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Imaginations of Unreasonable Men: Inspiration, Vision, and Purpose in the Quest to End Malaria

3.28  ·  Rating Details  ·  53 Ratings  ·  10 Reviews
Through the story of scientists pursuing an impossible dream, a renowned social entrepreneur examines what it really takes to change the world
ebook, 320 pages
Published November 9th 2010 by PublicAffairs
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Oct 19, 2011 Lora rated it really liked it  ·  review of another edition
Recommended to Lora by: L
Very interesting. I didn't realize it would be so focused on malaria, but so far a neat peek into what has motivated the money behind malaria research and how we've approached/are approaching this problem.

I really appreciate this book for examining many sides of a "single disease" problem approach. The author talks a good deal about the few people trying to develop a malaria vaccine, but also about those addressing the problem with treatments, prevention, and most importantly money and regulati
Sharon Li
Jan 16, 2015 Sharon Li rated it it was amazing  ·  review of another edition
One of the most inspirational books I've ever read. it's not just about the quest for Malaria vaccine, but about men with the vision, determination, and imagination to make nothing impossible. It is also about a new type of social philanthropy, which aims to eliminate market gaps that often undermine social solutions. I was also pleasantly surprised at the number of female leaders/visionaries Shore mentions in his book. Finally, Shore's ending quote "we must shape our own evolution, with faith t ...more
Will DeKrey
Billy brings a fresh perspective to a seemingly intractable social problem -- the eradication of malaria. He does a good job balancing writing for a popular audience with maintaining scientific rigor. At times, though, seemed as though he fell off this tightrope, sometimes pursuing a strain of scientific investigation beyond my point of interest and sometimes dumbing down ideas that I would have loved to explore further.

At the end of the day, I think Billy's motivation was a personal quest to un
Sep 13, 2012 Judy rated it liked it  ·  review of another edition
One of the previous reviewers wrote that if you are only going to read one book about the quest for a vaccine to prevent malaria, this might not be the best choice. I couldn't truthfully attest to that, but it was enough for me to be satsfied.

As it stands today, there are no vaccines that can stop infections transmitted by parasites. This book explains that those who are normally infected with malaria are the marginalized, the mute, the vulnerable. They have no political voice and no money to f
Nov 24, 2010 Andres rated it liked it  ·  review of another edition
Shelves: medical
I was disappointed with this book but only because I had thought it would be an in-depth look at malaria and the effort to find a cure. It turns out that 5% was information about malaria and 95% was information about Steve Hoffman and the business of producing vaccines. It IS about malaria but only in the sense that everyone profiled is working to treat or eradicate malaria.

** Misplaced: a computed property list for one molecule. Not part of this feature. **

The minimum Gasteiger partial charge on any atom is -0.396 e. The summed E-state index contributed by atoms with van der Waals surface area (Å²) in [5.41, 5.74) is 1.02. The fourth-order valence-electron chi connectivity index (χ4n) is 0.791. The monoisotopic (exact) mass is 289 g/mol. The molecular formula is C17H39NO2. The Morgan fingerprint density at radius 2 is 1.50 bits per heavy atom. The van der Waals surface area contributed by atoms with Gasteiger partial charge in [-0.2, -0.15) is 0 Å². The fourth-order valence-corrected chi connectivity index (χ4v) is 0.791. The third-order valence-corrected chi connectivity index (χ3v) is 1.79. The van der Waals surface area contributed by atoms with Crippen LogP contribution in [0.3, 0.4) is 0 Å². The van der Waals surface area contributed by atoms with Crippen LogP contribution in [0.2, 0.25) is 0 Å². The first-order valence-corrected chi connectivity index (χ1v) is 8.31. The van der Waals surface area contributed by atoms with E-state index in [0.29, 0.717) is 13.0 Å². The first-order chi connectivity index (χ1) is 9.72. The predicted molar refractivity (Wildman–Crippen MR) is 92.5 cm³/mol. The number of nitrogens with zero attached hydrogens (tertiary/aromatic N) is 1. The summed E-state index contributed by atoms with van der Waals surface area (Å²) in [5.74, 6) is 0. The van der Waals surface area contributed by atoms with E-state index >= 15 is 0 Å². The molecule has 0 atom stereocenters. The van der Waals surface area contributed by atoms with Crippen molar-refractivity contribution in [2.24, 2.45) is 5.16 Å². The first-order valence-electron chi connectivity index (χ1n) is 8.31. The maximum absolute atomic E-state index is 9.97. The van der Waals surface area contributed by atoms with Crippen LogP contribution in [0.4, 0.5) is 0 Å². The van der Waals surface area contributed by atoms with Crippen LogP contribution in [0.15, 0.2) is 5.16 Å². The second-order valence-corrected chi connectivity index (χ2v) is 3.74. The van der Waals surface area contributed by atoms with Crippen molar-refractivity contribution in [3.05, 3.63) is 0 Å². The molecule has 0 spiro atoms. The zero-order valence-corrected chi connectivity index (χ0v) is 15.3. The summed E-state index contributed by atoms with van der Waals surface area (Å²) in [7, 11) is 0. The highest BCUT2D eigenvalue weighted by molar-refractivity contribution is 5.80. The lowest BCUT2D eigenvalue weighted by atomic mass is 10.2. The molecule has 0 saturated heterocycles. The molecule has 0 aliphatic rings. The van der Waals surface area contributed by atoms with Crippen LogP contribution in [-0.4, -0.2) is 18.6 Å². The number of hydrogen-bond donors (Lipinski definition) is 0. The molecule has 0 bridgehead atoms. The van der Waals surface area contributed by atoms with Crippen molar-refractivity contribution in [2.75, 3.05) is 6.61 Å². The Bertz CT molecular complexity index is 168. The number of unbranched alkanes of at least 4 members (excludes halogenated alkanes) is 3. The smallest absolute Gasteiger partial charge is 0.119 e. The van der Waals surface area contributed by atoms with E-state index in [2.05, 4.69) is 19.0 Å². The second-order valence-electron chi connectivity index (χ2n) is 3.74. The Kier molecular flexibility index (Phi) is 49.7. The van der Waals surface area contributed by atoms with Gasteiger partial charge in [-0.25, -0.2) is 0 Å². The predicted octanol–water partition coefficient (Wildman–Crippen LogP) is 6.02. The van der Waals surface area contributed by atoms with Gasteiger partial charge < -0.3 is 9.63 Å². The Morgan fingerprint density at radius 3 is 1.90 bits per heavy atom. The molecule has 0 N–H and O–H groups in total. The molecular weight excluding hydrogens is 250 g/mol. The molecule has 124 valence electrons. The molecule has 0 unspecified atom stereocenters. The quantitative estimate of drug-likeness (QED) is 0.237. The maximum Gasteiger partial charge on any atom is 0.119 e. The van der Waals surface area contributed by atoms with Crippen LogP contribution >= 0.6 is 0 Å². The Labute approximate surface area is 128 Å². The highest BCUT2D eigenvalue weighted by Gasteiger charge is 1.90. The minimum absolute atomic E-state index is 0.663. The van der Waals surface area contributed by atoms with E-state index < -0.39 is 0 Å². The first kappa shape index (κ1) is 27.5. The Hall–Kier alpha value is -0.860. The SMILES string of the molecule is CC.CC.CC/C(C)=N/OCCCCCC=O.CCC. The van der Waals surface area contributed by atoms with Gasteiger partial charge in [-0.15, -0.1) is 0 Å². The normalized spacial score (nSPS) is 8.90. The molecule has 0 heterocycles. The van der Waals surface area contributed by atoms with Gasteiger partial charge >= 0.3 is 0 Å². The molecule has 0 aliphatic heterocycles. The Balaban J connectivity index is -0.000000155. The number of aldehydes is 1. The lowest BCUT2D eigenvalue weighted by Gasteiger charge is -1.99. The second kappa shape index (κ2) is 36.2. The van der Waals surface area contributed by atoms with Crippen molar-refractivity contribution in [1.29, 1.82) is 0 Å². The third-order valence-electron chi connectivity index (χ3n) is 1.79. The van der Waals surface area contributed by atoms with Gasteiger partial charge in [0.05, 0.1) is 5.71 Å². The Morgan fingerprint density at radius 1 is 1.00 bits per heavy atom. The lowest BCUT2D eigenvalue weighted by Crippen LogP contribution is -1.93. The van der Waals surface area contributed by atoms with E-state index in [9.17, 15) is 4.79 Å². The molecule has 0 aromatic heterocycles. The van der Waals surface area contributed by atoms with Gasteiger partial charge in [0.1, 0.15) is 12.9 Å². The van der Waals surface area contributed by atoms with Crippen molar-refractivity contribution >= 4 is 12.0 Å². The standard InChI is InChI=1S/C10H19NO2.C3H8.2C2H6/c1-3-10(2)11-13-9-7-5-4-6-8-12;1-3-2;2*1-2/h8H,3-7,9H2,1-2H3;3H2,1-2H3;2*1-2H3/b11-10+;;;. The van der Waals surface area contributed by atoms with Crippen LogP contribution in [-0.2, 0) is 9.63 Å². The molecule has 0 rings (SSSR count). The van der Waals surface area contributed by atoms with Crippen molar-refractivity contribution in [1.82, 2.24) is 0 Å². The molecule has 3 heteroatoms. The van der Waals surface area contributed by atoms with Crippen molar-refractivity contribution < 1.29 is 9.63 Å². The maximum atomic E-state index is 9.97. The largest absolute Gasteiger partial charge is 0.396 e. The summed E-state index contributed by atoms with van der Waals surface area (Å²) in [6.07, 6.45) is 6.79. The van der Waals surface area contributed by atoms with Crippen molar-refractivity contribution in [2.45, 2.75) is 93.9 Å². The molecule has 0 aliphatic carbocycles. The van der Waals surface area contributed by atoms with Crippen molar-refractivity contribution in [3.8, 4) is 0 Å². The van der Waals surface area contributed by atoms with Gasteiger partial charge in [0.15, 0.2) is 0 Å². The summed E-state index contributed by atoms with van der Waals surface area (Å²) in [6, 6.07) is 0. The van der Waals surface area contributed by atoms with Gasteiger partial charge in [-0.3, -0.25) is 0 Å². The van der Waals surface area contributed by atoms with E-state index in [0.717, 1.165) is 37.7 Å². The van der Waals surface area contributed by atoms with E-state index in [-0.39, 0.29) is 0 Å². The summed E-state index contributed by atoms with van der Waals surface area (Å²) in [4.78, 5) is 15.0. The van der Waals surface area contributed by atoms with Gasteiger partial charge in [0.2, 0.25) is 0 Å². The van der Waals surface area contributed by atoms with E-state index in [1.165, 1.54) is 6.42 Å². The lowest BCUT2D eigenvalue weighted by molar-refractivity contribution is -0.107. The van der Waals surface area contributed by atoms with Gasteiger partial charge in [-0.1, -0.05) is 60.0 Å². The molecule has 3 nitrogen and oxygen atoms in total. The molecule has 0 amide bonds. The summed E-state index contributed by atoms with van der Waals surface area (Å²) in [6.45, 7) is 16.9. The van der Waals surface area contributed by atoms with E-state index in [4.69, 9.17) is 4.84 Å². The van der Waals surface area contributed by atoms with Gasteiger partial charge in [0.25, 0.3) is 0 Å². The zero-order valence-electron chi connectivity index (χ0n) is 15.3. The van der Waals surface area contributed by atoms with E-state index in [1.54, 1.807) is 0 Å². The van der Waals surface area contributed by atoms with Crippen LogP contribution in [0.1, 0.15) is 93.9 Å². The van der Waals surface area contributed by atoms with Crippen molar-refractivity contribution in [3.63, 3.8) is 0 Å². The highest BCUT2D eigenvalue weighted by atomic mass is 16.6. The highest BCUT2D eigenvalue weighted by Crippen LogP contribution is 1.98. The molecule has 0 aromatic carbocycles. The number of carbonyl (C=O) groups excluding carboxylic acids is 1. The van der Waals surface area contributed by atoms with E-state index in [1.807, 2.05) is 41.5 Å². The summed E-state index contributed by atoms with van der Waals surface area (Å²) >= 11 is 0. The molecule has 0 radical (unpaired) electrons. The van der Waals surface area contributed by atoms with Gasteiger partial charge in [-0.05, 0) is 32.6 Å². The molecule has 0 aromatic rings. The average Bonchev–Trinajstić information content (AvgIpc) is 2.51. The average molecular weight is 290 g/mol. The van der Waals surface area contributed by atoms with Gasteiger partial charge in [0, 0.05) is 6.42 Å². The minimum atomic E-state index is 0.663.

The biggest problem with the book is that the author spends too much time hero-worshipping Steve Hoffman and repeating the
Apr 16, 2013 Elena rated it it was ok  ·  review of another edition
Shelves: medicine
The thesis of this book is that it takes someone a little crazy to solve big problems. It is a health science book, wrapped in biographical hero worship. To this end, Shore tells us the tale of the scientists working to save the children of Africa through the development of a vaccine against the malarial parasite. His point is made largely by repetition and he uses of multiple examples of the same thing, scientists who are working outside the establishment because they have big ideas and won’t t ...more
Michael Griswold
Bill Shore has written an amazing book about the people seeking to do something about malaria infection in the developing world where they don't have access to the drugs like many in Western countries would. Although wrapped in the cause of malaria, the book offers more of a generalized statement about what it takes to solve the seemingly unsolveable problems of this world. It takes unreasonable men and women who beileve that good is not good enough, also it takes people who are willing to do so ...more
Feb 27, 2012 Suzanne rated it really liked it  ·  review of another edition
Interesting book on the quest to end Malaria. With the Bill Gates Foundation's attention (and money) on the issue, we are seeing an increase in attention to the problem. Shore reiterates that the failure to end malaria is a failure of imagination -- once imagined, much progress has been made toward solutions from several different perspectives. Hopefully the near future will bring one that works -- the malarone was very hard to tolerate. There must be something better!
Jul 05, 2014 Kim rated it liked it
I found both the premise and the information intriguing but the writer's organization perplexing and disjointed. The last two chapters were both exceptions to that statement and very valuable information, presenting Shore's summary analysis of "Philanthropy's Shifting Tides," his associated 6 lessons, and a call for "Moral Imagination." A worthy read.
May Khaw
If you're going to read only one book on malaria, I strongly recommend Sonia Shah's Fever, which is more complete and way more interesting.

This reads more like an extended newspaper piece that went on for far too long and I shouldn't have bothered to finish it.
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